Emma Rosloff's Reviews > Twilight

Twilight by Stephenie Meyer
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Apr 23, 12

bookshelves: ya-romance
Read in April, 2012

(Minor Spoilers throughout)

I never intended to read this book. I only did when I realized how silly it was for me to have given into the general outcry and resentment around it, having never read a page myself. I may be one of the few to have come out of it with a better opinion of it than I when I started. I went into it with only one expectation: I would like absolutely nothing about it.

This could explain why, when there were things I liked, I was pleasantly surprised. Tickled, even, that I found myself devouring it, in spite of its evident failures. I agree with what many others have said -- the plot revolves solely around the romance for far too long, taking a sudden turn late in the book… so late that I was almost unnerved by it. (view spoiler) Somehow, I still enjoyed reading it, all the way through. My writing teacher likes to say: 'Tell the story you'd want someone to tell you.' Clearly, the romance was what intrigued Meyer. I was willing to go along, because it actually echoed my own experience enough to conjure my own memories of falling in love.

I know what it's like to fall so hard for someone that they're all you can think about. I know what it's like to feel physical pain when you're separated from them, to the point where all you truly want is to be in their presence. Some of the early scenes with Edward and Bella felt right out of my own life (except for the whole crazy vampire part). When my boyfriend and I were first becoming friends, we would spend hours, alone at a cafe, finding subtle ways to ask each other questions about our lives and each other. It was the greatest thrill in the world. He was with another girl at the time, a very long relationship that had gone sour, that he needed to get out of. Our unrequited love was story book intense. We spent a lot of time aching for each other. I knew very early on, deep in my gut, that I could probably spend the rest of my life with him. When he did finally break up with her, he spent a month away from me, in Europe. It was for the best; I didn't want to be his rebound. But the pain and longing were unreal. That month felt like a year.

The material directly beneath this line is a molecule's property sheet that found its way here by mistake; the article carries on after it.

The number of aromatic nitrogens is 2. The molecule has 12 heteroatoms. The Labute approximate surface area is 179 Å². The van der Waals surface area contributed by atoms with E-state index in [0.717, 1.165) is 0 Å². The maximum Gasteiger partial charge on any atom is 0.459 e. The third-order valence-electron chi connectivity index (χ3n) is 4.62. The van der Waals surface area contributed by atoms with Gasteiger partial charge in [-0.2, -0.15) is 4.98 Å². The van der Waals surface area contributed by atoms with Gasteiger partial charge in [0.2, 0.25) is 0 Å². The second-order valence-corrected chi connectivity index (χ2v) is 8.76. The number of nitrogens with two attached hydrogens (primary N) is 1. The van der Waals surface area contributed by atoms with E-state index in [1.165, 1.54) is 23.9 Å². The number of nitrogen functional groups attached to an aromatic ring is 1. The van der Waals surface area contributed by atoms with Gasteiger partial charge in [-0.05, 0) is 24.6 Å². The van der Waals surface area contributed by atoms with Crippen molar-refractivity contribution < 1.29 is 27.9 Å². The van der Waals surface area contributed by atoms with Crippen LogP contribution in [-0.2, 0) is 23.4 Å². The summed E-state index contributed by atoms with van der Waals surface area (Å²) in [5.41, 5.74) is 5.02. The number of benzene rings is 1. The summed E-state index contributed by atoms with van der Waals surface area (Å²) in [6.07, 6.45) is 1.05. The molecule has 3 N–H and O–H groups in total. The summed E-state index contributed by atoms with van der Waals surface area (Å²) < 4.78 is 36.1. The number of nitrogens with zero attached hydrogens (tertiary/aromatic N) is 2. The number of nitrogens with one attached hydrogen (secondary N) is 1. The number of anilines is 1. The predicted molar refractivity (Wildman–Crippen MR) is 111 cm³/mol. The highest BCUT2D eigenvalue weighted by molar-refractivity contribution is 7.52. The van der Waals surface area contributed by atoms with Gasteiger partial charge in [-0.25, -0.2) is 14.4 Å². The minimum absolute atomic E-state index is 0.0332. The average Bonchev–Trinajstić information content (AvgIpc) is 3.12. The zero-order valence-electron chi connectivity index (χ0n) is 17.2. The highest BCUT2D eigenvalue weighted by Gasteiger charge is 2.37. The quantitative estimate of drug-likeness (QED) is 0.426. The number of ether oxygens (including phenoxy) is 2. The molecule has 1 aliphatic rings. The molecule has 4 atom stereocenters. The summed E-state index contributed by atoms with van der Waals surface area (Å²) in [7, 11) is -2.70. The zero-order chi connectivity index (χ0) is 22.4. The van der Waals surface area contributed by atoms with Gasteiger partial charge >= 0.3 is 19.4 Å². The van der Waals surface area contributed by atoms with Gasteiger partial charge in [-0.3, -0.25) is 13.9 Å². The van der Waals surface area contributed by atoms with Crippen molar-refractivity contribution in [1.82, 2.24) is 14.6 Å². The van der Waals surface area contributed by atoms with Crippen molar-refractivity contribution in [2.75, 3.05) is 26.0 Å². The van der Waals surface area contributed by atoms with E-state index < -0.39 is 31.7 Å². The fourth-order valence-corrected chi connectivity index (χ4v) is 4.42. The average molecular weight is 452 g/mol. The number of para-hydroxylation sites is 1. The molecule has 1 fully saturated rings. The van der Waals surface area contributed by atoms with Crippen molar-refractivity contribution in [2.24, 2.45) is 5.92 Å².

So I give Meyer props for getting those bits right. Nowadays, I'm in a healthy, happy relationship (with the guy I mentioned), and I'm working toward my own aspiration of becoming a writer. I'm not Bella Swan. And thank goodness. Meyer certainly sets the tone -- it's dreary from the beginning, and Bella appears to have nothing worth caring about until Edward enters her life. And once he does, she literally cannot resist him, even though he's as terrifying as he is intoxicating. They are so clearly predator and prey. That power dynamic carries into everything -- Edward is domineering, which is only amplified by how quickly his mood shifts; he can be tender, outraged, mischievous and indifferent, all the in span of seconds. Bella is submissive, which is amplified in turn by how little there is in her life; how she genuinely seems to prefer alienating herself from other people. Well, humans. Because Edward is a vampire, his wiles are literally overpowering.